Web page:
Career Ladders at One: The Guide Book buillds on the experience of Essential Skills Ontario (ESO) and our partners, Literacy Link South Central (LLSC), the Literacy Network of Durham Region (LiNDR) and Literacy Northwest (LNW), in the first phase of our work at testing the implementation of career ladders in Ontario, as well as incorporates research on career ladder processes in other jurisdictions.
Elevate: Testing New Delivery Models to Better Meet the Needs of Adults is a brief that points towards the kind of solutions that could provide a better alignment between the needs of those sectors who have work to offer, so that Canadian industry can grow while providing vulnerable individuals with the opportunity to increase their labour force attachment
Career Ladders: Providing Opportunities for Ontario’s Working Adults is a new brief that explores Career Ladders, a promising strategy that can help working adults move into better jobs, provide industry with the skills they need and contribute to local community development.
Essential Skills Ontario’s dynamic training web portal guides human resources professionals through industry-specific essential skills solutions to their identified needs.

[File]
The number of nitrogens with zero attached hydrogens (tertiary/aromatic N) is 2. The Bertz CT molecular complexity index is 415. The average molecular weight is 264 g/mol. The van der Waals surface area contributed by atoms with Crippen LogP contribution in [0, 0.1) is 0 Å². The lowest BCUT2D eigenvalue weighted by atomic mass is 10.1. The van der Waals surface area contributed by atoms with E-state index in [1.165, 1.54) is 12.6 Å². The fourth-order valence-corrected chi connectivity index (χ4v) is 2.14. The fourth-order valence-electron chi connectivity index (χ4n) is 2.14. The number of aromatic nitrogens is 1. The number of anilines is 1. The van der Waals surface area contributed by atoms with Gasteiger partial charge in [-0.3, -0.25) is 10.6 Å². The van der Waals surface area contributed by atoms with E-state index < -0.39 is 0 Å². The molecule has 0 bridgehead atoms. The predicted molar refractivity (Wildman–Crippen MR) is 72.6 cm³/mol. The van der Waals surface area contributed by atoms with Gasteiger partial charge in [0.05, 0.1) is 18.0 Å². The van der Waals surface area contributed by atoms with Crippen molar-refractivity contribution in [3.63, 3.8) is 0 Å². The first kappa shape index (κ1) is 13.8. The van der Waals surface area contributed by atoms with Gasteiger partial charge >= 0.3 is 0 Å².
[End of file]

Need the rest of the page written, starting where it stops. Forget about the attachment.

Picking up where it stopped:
Over the past two years, Essential Skills Ontario (ESO), in collaboration with the Food Processing Human Resource Council (FPHRC) and various community service providers, have been working on an innovative workforce development demonstration initiative, Elevate Canada: Raising the Grade for Food Processing. Funded by Employment and Social Development Canada under the Adult Learning, Literacy and Essential Skills Program, Elevate has been helping bridge the gap between vulnerable adults looking for work and different sub-sectors of the food processing industry looking for workers.
In partnership with Literacy Link South Central, the Literacy Network of Durham Region and Literacy Northwest - and funded by the Ministry of Training, Colleges and Universities (MTCU) - this project will test the emerging concept of Career Ladders in Ontario.